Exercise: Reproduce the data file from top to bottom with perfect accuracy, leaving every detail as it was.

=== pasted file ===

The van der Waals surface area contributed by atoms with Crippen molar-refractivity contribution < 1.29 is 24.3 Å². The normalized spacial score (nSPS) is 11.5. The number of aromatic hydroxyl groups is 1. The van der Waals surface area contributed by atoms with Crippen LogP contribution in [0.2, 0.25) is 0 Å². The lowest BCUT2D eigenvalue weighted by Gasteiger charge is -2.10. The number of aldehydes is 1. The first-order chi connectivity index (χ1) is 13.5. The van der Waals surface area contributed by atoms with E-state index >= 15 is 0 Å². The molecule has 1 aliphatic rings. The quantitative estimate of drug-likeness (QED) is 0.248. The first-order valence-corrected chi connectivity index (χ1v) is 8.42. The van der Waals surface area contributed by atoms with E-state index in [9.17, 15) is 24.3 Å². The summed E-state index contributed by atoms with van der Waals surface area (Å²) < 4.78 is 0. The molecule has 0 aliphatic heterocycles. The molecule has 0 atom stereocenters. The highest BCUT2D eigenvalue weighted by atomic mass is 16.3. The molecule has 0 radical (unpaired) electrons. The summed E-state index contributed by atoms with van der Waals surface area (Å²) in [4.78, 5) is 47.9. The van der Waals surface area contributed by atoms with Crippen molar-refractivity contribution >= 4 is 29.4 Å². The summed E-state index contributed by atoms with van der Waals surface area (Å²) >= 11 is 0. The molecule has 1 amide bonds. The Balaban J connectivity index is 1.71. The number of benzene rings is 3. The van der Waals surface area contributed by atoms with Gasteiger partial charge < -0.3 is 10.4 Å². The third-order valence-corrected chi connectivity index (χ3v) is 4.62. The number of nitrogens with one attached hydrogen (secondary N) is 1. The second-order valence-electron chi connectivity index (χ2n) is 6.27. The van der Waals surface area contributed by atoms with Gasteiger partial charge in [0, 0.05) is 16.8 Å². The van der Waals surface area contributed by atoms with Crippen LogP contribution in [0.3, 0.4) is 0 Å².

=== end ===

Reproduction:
The van der Waals surface area contributed by atoms with Crippen molar-refractivity contribution < 1.29 is 24.3 Å². The normalized spacial score (nSPS) is 11.5. The number of aromatic hydroxyl groups is 1. The van der Waals surface area contributed by atoms with Crippen LogP contribution in [0.2, 0.25) is 0 Å². The lowest BCUT2D eigenvalue weighted by Gasteiger charge is -2.10. The number of aldehydes is 1. The first-order chi connectivity index (χ1) is 13.5. The van der Waals surface area contributed by atoms with E-state index >= 15 is 0 Å². The molecule has 1 aliphatic rings. The quantitative estimate of drug-likeness (QED) is 0.248. The first-order valence-corrected chi connectivity index (χ1v) is 8.42. The van der Waals surface area contributed by atoms with E-state index in [9.17, 15) is 24.3 Å². The summed E-state index contributed by atoms with van der Waals surface area (Å²) < 4.78 is 0. The molecule has 0 aliphatic heterocycles. The molecule has 0 atom stereocenters. The highest BCUT2D eigenvalue weighted by atomic mass is 16.3. The molecule has 0 radical (unpaired) electrons. The summed E-state index contributed by atoms with van der Waals surface area (Å²) in [4.78, 5) is 47.9. The van der Waals surface area contributed by atoms with Crippen molar-refractivity contribution >= 4 is 29.4 Å². The summed E-state index contributed by atoms with van der Waals surface area (Å²) >= 11 is 0. The molecule has 1 amide bonds. The Balaban J connectivity index is 1.71. The number of benzene rings is 3. The van der Waals surface area contributed by atoms with Gasteiger partial charge < -0.3 is 10.4 Å². The third-order valence-corrected chi connectivity index (χ3v) is 4.62. The number of nitrogens with one attached hydrogen (secondary N) is 1. The second-order valence-electron chi connectivity index (χ2n) is 6.27. The van der Waals surface area contributed by atoms with Gasteiger partial charge in [0, 0.05) is 16.8 Å². The van der Waals surface area contributed by atoms with Crippen LogP contribution in [0.3, 0.4) is 0 Å².